Other factors to consider in your choice include whether this is a one time campaign or part of a larger strategy, what sorts of users you are looking for, whether you are looking for awareness, conversions or something else.

At the end of the day, it’s a question of priorities and choice.  It’s best to weigh all of your options and objectives before jumping into implementing tactics.

Turns out, this is good advice for your non-work situations as well. 🙂

Posted in kids, marketing, online advertising, online community, Safety/Privacy, virtual worlds, web business

2 golden nuggets from Liisa’s firm

Maine Kid’s Privacy Law Takes Effect September 12

As we have previously reported, the Maine governor signed a new law that: (1) puts an absolute prohibition on using personal information of a minor to market to the minor or to promote any course of action regarding a product to a minor – whether parental permission has been obtained or not and whether you know the person’s age or not; and (2) prohibits knowingly collecting personal information from children in Maine under 18 for “marketing purposes,” without first obtaining parental consent. The prohibited activity of using a minor’s personal information seems to be broadly drafted, and may include not just email and text messages sent to children in Maine – including those between 13 and 17, but also marketing messages sent directly to a child through social networking websites like Facebook and Twitter. It’s possible that it could also prohibit analyzing and internally using a minor’s personal information to determine how to market to individuals generally. The prohibition on collecting information for “marketing purpose” is similarly broad. Unfortunately, the exact meaning of the law is subject to multiple interpretations. The law allows not only for the Maine Attorney General to bring actions for violations, but also allows for a private right of action. Although many have objected to the law, an immediate delay or modification does not appear on the horizon. TIP: If you have an ongoing promotion, consider how you will address the eligibility requirements (for example, prohibiting all persons under 18, persons from the state of Maine who are under 18, voiding to Maine residents, or having a verifiable parental consent mechanism). If you do not currently collect date of birth for your marketing activities, consider doing so, or voiding Maine residents. For your existing database, consider separating out those who are under 18 and reside in Maine, and be sure not to send marketing materials to them.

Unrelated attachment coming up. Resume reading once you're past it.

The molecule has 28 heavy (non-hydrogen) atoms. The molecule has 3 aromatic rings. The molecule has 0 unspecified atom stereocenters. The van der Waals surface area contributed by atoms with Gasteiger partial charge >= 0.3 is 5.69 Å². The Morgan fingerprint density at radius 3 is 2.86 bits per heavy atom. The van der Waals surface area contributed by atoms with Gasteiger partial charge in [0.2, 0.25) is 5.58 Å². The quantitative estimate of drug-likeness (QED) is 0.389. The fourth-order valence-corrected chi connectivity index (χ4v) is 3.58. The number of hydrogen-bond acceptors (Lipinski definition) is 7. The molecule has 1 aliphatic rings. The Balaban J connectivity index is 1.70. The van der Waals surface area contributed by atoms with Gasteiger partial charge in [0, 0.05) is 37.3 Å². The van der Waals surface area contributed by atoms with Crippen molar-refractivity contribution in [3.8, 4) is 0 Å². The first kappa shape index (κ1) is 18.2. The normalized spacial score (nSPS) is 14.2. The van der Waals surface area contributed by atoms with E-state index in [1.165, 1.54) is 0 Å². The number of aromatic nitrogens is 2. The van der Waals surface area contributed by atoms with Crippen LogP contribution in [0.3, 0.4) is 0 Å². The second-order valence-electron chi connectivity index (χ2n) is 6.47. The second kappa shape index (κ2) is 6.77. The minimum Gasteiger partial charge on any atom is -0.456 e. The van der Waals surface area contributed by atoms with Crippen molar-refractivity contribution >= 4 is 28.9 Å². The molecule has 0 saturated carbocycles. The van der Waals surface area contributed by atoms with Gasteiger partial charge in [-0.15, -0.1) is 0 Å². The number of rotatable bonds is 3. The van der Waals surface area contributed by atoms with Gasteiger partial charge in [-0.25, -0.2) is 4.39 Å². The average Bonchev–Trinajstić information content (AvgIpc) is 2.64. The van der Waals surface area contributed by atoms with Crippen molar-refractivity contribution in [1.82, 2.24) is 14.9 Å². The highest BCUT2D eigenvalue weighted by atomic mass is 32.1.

For more tips, see our bulletin at: http://www.winston.com/siteFiles/Publications/4_ME_Tips.html.

Linking to a Non-Compliant Website Is a Violation of CARU Guidelines

The Children’s Advertising Review Unit (“CARU”) recently found that Kidz Bop LLC violated the CARU Guidelines when it contained a link on the Kidz Bop website to a website which allowed the collection of personally identifiable information from children without fully complying with CARU guidelines. The non-compliant website did not implement a neutral age-screening mechanism to filter children under 13, and various areas of the site collected personally identifiable information. CARU found that Kidz Bop could reasonably expect children under 13 to visit their website and CARU guidelines specifically provide that operators of websites which are for children or contain areas for children should not knowingly link to other websites that do not comply with CARU guidelines. In addition, the Kidz Bop website privacy policy did not include Kidz Bop’s contact information, as required by the Children’s Online Privacy Protection Act.

TIP: If you operate a website which is likely to appeal to children under the age of 13, ensure that your website is compliant with CARU Guidelines, including removing any links to websites which you know are not in compliance with the Guidelines.

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http://www.winston.com/index.cfm?contentid=170

Posted in marketing, online advertising

Weezer’s Pork and Beans Video

Gotta love this.  An homage to viral video makers, by having them in the video (see if you can spot them all), and launching it virally before the album.  Yay Weezer.  Added 2 days ago and already at 1.6 million views.  I heart the internet.